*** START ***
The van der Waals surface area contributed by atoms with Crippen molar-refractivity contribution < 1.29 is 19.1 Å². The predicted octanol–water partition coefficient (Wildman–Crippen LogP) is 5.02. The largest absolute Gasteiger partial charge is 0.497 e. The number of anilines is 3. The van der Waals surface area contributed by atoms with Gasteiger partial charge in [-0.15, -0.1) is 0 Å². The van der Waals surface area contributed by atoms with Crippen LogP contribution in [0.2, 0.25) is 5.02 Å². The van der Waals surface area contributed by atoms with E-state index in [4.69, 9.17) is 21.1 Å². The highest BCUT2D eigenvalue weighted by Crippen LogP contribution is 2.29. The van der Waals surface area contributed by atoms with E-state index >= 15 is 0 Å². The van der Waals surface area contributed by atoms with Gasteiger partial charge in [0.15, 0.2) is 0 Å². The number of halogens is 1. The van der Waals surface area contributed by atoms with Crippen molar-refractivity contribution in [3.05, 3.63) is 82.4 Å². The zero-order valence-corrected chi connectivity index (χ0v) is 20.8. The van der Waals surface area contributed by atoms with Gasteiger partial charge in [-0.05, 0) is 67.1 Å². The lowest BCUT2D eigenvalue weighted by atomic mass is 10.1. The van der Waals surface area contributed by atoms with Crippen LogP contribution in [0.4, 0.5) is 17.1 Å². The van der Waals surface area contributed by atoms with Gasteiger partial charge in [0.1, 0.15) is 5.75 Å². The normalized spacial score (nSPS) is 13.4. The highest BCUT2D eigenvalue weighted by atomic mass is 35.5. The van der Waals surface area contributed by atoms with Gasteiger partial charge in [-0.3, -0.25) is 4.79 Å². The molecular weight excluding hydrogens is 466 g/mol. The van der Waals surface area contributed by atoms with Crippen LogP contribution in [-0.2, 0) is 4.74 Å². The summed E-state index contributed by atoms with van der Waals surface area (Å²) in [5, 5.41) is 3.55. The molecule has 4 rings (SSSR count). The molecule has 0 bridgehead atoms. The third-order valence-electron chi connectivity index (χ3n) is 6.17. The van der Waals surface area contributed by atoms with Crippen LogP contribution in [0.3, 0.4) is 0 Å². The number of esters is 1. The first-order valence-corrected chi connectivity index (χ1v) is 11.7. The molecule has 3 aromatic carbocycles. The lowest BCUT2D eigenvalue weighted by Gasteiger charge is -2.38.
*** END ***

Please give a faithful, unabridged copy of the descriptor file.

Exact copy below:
The van der Waals surface area contributed by atoms with Crippen molar-refractivity contribution < 1.29 is 19.1 Å². The predicted octanol–water partition coefficient (Wildman–Crippen LogP) is 5.02. The largest absolute Gasteiger partial charge is 0.497 e. The number of anilines is 3. The van der Waals surface area contributed by atoms with Gasteiger partial charge in [-0.15, -0.1) is 0 Å². The van der Waals surface area contributed by atoms with Crippen LogP contribution in [0.2, 0.25) is 5.02 Å². The van der Waals surface area contributed by atoms with E-state index in [4.69, 9.17) is 21.1 Å². The highest BCUT2D eigenvalue weighted by Crippen LogP contribution is 2.29. The van der Waals surface area contributed by atoms with E-state index >= 15 is 0 Å². The van der Waals surface area contributed by atoms with Gasteiger partial charge in [0.15, 0.2) is 0 Å². The number of halogens is 1. The van der Waals surface area contributed by atoms with Crippen molar-refractivity contribution in [3.05, 3.63) is 82.4 Å². The zero-order valence-corrected chi connectivity index (χ0v) is 20.8. The van der Waals surface area contributed by atoms with Gasteiger partial charge in [-0.05, 0) is 67.1 Å². The lowest BCUT2D eigenvalue weighted by atomic mass is 10.1. The van der Waals surface area contributed by atoms with Crippen LogP contribution in [0.4, 0.5) is 17.1 Å². The van der Waals surface area contributed by atoms with Gasteiger partial charge in [0.1, 0.15) is 5.75 Å². The normalized spacial score (nSPS) is 13.4. The highest BCUT2D eigenvalue weighted by atomic mass is 35.5. The van der Waals surface area contributed by atoms with Gasteiger partial charge in [-0.3, -0.25) is 4.79 Å². The molecular weight excluding hydrogens is 466 g/mol. The van der Waals surface area contributed by atoms with Crippen LogP contribution in [-0.2, 0) is 4.74 Å². The summed E-state index contributed by atoms with van der Waals surface area (Å²) in [5, 5.41) is 3.55. The molecule has 4 rings (SSSR count). The molecule has 0 bridgehead atoms. The third-order valence-electron chi connectivity index (χ3n) is 6.17. The van der Waals surface area contributed by atoms with Crippen LogP contribution in [0.3, 0.4) is 0 Å². The number of esters is 1. The first-order valence-corrected chi connectivity index (χ1v) is 11.7. The molecule has 3 aromatic carbocycles. The lowest BCUT2D eigenvalue weighted by Gasteiger charge is -2.38.